Jacques Tits invented generalized polygons to give a geometrical interpretation of the exceptional groups of Lie type. The prototype of these incidence geometries already appears in his 1956 paper, while they are axiomatically defined in his influential 1959 paper on triality. The finite versions of these objects have played an important role in the study of finite simple groups and in the general the theory of permutation groups. In the 70’s and 80’s, generalized polygons also started being studied under the theory of distance regular graphs (and more broadly association schemes). The theory of these geometries has been developed for its own sake as well (see this and this), and there are several long standing open problems about them that have attracted the attention of many mathematicians. In this post I want to discuss the deep connection that generalized polygons have had with extremal combinatorics, specifically with Ramsey theory and Turán type theorems.
Finite projective planes, which are in fact a special case of generalized polygons known as generalized triangles, have always been deeply connected to extremal combinatorics. They give us the optimal examples for several extremal problems on both graphs and hypergraphs. For example, they were behind the construction of Esther Klein, mentioned in the 1938 paper of Paul Erdős, which in fact determines the maximum number of edges in a -free graph on vertices asymptotically (it’s fun to look at the original number theoretic problem which motivated this construction and also the fact that there is no mention of the term ‘projective planes’ even though the concept is there). They are also present in the early constructions for some special cases of the classical Zarankiewicz problem. These early results form the foundation of extremal graph theory.
Finite generalized quadrangles (GQ) have played a similar role, but I have noticed that many times they don’t get mentioned explicitly by the extremal combinatorics community. There appears to be a gap in knowledge, which is probably because of the slightly more involved constructions of classical GQ’s. The so-called Benson graph of girth , that give us the asymptotic result for the Turán number of , is simply the incidence graph of a GQ. While Benson doesn’t say that explicitly in his 1966 paper, it’d be very surprising if he actually din’t know it as his PhD thesis was called Generalized Quadrangles and (B,N) Pairs. Similarly, the so-called Wenger graph from 1991, is just an induced subgraph of the incidence graph of a well known GQ, even though there is no mention of generalized quadrangles in Wenger’s paper. See my earlier blog post on Wenger graph for more details on this. Once you see that, it should be clear how Kopparty’s graph is related to the same GQ. Thus, the best known construction of optimal pseudorandom triangle-free graphs can be obtained via generalized quadrangles! This was also shown by Conlon, who started with the collinearity graph of a generalized quadrangle and gave a random construction from it that resulted in almost optimal triangle-free pseudorandom graphs. The basic idea behind these two constructions is in fact the same, just that Kopparty uses an algebraic method to achieve the end goal whereas Conlon uses a probabilistic one (which is why he ends up with an almost optimal graph).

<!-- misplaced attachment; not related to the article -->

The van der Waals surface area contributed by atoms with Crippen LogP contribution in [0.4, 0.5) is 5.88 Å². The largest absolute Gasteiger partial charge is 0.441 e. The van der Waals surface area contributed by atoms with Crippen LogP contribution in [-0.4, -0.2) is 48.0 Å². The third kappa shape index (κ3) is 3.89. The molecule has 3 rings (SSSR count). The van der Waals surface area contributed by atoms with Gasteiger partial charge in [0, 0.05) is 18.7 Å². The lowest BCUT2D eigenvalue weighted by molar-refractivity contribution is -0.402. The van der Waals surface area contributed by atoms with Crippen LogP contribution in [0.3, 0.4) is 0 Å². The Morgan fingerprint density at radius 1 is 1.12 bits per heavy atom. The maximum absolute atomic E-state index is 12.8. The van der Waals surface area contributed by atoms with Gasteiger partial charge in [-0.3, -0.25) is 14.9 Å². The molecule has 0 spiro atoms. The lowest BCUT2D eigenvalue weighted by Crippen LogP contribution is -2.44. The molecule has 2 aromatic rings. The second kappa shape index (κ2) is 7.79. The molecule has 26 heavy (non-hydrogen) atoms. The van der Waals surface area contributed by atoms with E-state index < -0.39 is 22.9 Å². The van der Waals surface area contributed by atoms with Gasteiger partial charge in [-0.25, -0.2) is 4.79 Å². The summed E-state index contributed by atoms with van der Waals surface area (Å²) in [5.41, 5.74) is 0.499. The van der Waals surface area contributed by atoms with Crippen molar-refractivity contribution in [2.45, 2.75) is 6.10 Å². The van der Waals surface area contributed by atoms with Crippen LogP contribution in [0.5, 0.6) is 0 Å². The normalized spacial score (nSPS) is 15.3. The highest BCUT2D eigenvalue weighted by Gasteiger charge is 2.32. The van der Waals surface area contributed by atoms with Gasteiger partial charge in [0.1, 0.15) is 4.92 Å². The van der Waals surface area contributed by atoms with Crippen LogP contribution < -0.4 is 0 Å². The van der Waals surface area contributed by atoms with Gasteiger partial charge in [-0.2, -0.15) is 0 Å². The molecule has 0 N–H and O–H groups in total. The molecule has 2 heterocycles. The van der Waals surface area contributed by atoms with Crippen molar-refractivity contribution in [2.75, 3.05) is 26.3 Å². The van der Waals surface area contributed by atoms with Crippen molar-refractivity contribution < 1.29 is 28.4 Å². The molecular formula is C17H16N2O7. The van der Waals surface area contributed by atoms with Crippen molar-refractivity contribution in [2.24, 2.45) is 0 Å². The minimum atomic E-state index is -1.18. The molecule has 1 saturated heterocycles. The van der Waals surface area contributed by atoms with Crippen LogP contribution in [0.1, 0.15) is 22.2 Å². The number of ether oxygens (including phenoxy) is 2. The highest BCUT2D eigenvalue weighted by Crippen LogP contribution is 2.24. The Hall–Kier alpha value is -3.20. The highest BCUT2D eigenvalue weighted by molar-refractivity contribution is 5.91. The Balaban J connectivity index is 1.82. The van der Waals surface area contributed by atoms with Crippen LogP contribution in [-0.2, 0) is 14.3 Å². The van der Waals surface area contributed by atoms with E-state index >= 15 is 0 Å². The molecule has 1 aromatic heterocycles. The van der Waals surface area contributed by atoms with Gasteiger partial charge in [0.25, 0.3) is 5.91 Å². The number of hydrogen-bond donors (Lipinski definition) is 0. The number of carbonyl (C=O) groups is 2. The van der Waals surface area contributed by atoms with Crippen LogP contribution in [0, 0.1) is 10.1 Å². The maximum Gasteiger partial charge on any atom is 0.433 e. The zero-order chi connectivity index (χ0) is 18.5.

These optimal triangle-free pseudorandom graphs give us the best known constructive lower bounds on the Ramsey number . As these can be obtained via generalized quadrangles, we see an application of GQ’s in Ramsey theory. Interestingly, GQ’s can also be used to give us the best known constructive lower bounds on the Ramsey number , as shown by Kostochka, Pudlák and Rödl. They have even been used in some hypergraph Ramsey problems to obtain tight lower bounds that beat the probabilistic ones (see Kostochka-Mubayi-Verstraëte). There are some other problems in Ramsey theory where GQ’s have shown up as well, see for example this and this.
In my recent work with John Bamberg and Thomas Lesgourgues on a minimal Ramsey problem we have also used generalized quadrangles. We noticed that a particular group theoretic model of GQ’s, due to Kantor, was perfectly suitable for this problem. I am certain that this idea will be useful in other problems in extremal combinatorics problems as well. I also believe that new interesting applications of generalized hexagons and octagons, as in the recent work of Mubayi and Verstraete (also described here), are just waiting to be found. One of the necessary steps for this is to learn more about these beautiful mathematical objects, and for that I would like to end with a few references.